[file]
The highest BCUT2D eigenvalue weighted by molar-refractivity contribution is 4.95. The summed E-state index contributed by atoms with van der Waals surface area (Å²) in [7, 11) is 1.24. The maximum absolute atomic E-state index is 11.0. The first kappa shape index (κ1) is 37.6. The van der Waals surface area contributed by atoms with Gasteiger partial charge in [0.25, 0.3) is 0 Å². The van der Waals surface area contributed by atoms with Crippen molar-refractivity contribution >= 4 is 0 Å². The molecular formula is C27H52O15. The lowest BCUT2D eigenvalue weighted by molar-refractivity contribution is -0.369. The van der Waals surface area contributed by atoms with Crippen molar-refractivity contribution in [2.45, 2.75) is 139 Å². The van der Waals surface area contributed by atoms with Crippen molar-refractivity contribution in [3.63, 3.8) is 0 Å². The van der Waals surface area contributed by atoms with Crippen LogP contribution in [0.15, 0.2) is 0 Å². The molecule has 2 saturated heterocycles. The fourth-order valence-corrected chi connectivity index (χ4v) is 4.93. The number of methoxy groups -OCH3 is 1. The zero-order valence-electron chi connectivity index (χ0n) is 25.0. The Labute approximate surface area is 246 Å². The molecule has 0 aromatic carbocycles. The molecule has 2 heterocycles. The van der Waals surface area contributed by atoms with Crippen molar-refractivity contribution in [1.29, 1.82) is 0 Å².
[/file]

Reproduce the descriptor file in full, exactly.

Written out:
The highest BCUT2D eigenvalue weighted by molar-refractivity contribution is 4.95. The summed E-state index contributed by atoms with van der Waals surface area (Å²) in [7, 11) is 1.24. The maximum absolute atomic E-state index is 11.0. The first kappa shape index (κ1) is 37.6. The van der Waals surface area contributed by atoms with Gasteiger partial charge in [0.25, 0.3) is 0 Å². The van der Waals surface area contributed by atoms with Crippen molar-refractivity contribution >= 4 is 0 Å². The molecular formula is C27H52O15. The lowest BCUT2D eigenvalue weighted by molar-refractivity contribution is -0.369. The van der Waals surface area contributed by atoms with Crippen molar-refractivity contribution in [2.45, 2.75) is 139 Å². The van der Waals surface area contributed by atoms with Crippen molar-refractivity contribution in [3.63, 3.8) is 0 Å². The van der Waals surface area contributed by atoms with Crippen LogP contribution in [0.15, 0.2) is 0 Å². The molecule has 2 saturated heterocycles. The fourth-order valence-corrected chi connectivity index (χ4v) is 4.93. The number of methoxy groups -OCH3 is 1. The zero-order valence-electron chi connectivity index (χ0n) is 25.0. The Labute approximate surface area is 246 Å². The molecule has 0 aromatic carbocycles. The molecule has 2 heterocycles. The van der Waals surface area contributed by atoms with Crippen molar-refractivity contribution in [1.29, 1.82) is 0 Å².